Carbon Fibres



Who Created Carbon Fibres?
Development of Carbon Fibres
Difference between Rayon, Pitch and PAN Carbon Fibres
Manufacture of Carbon Fibres
PAN Carbon Fibre Production through Pyrolysis
High-Strength Fibres
High-Modulus Fibres and Graphitisation



Creation of Carbon Fibres?


The first known use of carbon fibres dates back to 1860 when an English physicist by the name of Sir Joseph Swan created the world’s first incandescent light bulb. He initially created it with a carbonized paper filament in a vacuum tube but later improved on his design in 1878 by using a carbon fibre filament derived from cotton.


When Thomas Edison took out a patent for the manufacture of his light bulb in 1879 of the same design he proposed using carbonised bamboo as his filament. Edison took bamboo and heated it in a controlled atmosphere (a method known as ‘pyrolysis’ which is used in the manufacture of carbon fibres today) which produced fire-resistant carbon fibres. The fibres produced by Swan and Edison had no tensile strength but could withstand high temperatures making them perfect for use in his bulbs.


In 1883 Swan produced the world’s first synthetic fibre when he squeezed nitrocellulose – obtained from tree bark- through holes to produce fibres which he could use as a new filament. This revolutionised the textile industry and led to his knighthood in 1904.


All the filaments produced proved inefficient, requiring high currents to produce light and soon they were replaced with tungsten.



Development of Carbon Fibres


It would be around 50 years before experiments with carbon fibres would take place. In order to find a replacement for tungsten as light filaments the Union Carbide Corporation in the USA began to produce carbon fibres through the method of pyrolysis using a material called rayon. At the same time a Governmental Research institute in Japan (known as GIRIO) were experimenting with a substance called polyacrylonitrile or PAN for short. The fibres produced by these materials (particularly PAN) showed to have many useful qualities.



Difference Between Rayon, Pitch and PAN Carbon Fibres


PAN carbon fibres account for 96% of the carbon fibre market. Because fibres made from this material are normally 93-95% carbon their molecular structure makes them very strong and allows three dimensional structures such as nanotubes. Since the 1960’s PAN carbon fibres had a new role as a high tensile strength material for use in the aerospace industry. 


Rayon and pitch carbon fibres have greater thermal and electrical conductivity but are also more brittle making them impractical for structural applications in the aerospace industry. Rayon and pitch carbon fibres are used in the production of sports equipment, civil infrastructure or marine craft.



Carbon Nano Tube.png
Model of the molecular structure of carbon nanotubes.



Manufacture of Carbon Fibres


Within the textile industry the term carbon fibre is generally given to a material that contains a minimum of 90% carbon and the term Graphite Fibre is given to materials containing more than 99% carbon.


Carbon Fibres are manufactured by the controlled thermal treatment of organic precursors. This basically means that certain materials like polyacrylonitrile, pitch, or rayon; are heat treated in an inert atmosphere (an atmosphere filled with a non reactive gas such as nitrogen, carbon dioxide, or helium). At certain temperatures various impurities are boiled off leaving a high concentration of the carbon component. During the heating process the materials form minute, natural, ribbons that increase in width and these ribbons are then packed together forming fibres which are then combined with a matrix material like epoxy. This creates a lightweight, high tensile material which is used in a variety of applications.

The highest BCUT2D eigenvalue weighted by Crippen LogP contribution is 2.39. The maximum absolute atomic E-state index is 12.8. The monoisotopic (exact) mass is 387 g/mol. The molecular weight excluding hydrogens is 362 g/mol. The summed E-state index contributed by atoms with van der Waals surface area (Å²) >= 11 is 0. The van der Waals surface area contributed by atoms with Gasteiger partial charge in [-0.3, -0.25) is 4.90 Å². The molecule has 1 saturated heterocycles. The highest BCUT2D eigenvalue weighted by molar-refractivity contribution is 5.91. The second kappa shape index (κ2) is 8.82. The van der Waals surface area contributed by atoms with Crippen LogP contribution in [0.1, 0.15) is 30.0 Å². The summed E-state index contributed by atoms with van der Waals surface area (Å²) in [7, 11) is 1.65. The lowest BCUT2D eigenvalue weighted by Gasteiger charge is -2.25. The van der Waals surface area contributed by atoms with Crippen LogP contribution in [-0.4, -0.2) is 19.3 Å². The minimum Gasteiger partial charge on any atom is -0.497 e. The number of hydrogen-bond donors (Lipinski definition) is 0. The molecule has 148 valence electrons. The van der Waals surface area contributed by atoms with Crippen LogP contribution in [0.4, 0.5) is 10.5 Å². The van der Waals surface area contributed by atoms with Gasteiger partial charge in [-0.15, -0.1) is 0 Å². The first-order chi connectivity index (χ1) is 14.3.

The majority of carbon fibres are made from polyacrylonitrile or PAN which before being processed into carbon fibre must be stabilised to prevent the material decomposing in the high temperatures required (ordinarily polyacrylonitrile melts at 319°C). The Fibres are heated to approximately 300°C in an oxygen containing atmosphere whilst being stretched.


Once stabilised, the material is then heated in an inert atmosphere to temperatures of 400 – 600°C causing the cyano repeat units to form rings (see Diagram below for full process).



PAN Carbon Fibre Production through Pyrolysis




Carbon Fibres Stage 1a.PNG

Heated in an inert atmosphere to temperatures between 400 and


Carbon Fibres Stage 1b.PNG



Heated to 700˚C to boil off hydrogen.


Carbon Fibres Stage 2.PNG
+ Hydrogen



Heated to approximately 600˚C the chains form bonds and link together


Carbon Fibres Stage 3.PNG


+ Hydrogen






Now heated to temperatures between 600 – 2,000˚C. The ribbons join together getting wider and wider and with each increase in width nitrogen is released purifying their carbon content.


Carbon Fibres Stage 5b.PNG


+ Nitrogen





When the purity reaches 90% carbon then it is ready for the final stage.



High-Strength Fibres


Heating the ribbons to temperatures of 1,500 to 1,600˚C will produce fibres with a carbon purity of 93-95%. This is optimal strength for the carbon ribbons but they are also more rigid. These ribbons produce high-strength fibres.



High-Modulus Fibres and Graphitisation


Adding an additional stage, known as graphitisation, can produce a purer carbon ribbon, at least 99% which has more elastic but has less strength. The process requires additional heating to 2,000˚C. These ribbons produce high-modulus fibres.



The long ribbons of carbon are then packed together forming fibres that are combined with a matrix material like epoxy producing the final product, Carbon Fibre.



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